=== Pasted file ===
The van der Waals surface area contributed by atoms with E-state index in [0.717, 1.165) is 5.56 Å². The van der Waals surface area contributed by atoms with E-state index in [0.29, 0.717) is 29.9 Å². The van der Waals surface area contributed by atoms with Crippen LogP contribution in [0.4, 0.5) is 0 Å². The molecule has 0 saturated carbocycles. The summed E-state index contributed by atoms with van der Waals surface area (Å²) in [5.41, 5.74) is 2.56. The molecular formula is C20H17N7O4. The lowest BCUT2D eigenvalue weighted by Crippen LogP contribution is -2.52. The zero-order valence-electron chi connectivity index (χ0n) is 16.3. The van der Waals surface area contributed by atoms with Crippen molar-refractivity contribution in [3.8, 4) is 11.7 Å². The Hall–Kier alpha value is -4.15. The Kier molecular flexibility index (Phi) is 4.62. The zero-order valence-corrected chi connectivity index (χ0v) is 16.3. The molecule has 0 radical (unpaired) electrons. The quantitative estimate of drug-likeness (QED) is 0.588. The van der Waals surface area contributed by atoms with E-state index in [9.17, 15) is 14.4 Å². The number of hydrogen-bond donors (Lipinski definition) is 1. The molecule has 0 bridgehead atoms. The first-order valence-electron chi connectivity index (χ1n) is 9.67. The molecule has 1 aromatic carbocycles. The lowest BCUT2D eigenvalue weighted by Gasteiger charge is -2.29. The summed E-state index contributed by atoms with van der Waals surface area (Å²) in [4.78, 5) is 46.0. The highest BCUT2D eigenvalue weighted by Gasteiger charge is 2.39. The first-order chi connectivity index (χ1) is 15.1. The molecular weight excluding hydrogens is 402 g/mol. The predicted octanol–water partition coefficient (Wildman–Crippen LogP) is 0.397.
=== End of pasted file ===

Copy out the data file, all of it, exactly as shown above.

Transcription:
The van der Waals surface area contributed by atoms with E-state index in [0.717, 1.165) is 5.56 Å². The van der Waals surface area contributed by atoms with E-state index in [0.29, 0.717) is 29.9 Å². The van der Waals surface area contributed by atoms with Crippen LogP contribution in [0.4, 0.5) is 0 Å². The molecule has 0 saturated carbocycles. The summed E-state index contributed by atoms with van der Waals surface area (Å²) in [5.41, 5.74) is 2.56. The molecular formula is C20H17N7O4. The lowest BCUT2D eigenvalue weighted by Crippen LogP contribution is -2.52. The zero-order valence-electron chi connectivity index (χ0n) is 16.3. The van der Waals surface area contributed by atoms with Crippen molar-refractivity contribution in [3.8, 4) is 11.7 Å². The Hall–Kier alpha value is -4.15. The Kier molecular flexibility index (Phi) is 4.62. The zero-order valence-corrected chi connectivity index (χ0v) is 16.3. The molecule has 0 radical (unpaired) electrons. The quantitative estimate of drug-likeness (QED) is 0.588. The van der Waals surface area contributed by atoms with E-state index in [9.17, 15) is 14.4 Å². The number of hydrogen-bond donors (Lipinski definition) is 1. The molecule has 0 bridgehead atoms. The first-order valence-electron chi connectivity index (χ1n) is 9.67. The molecule has 1 aromatic carbocycles. The lowest BCUT2D eigenvalue weighted by Gasteiger charge is -2.29. The summed E-state index contributed by atoms with van der Waals surface area (Å²) in [4.78, 5) is 46.0. The highest BCUT2D eigenvalue weighted by Gasteiger charge is 2.39. The first-order chi connectivity index (χ1) is 15.1. The molecular weight excluding hydrogens is 402 g/mol. The predicted octanol–water partition coefficient (Wildman–Crippen LogP) is 0.397.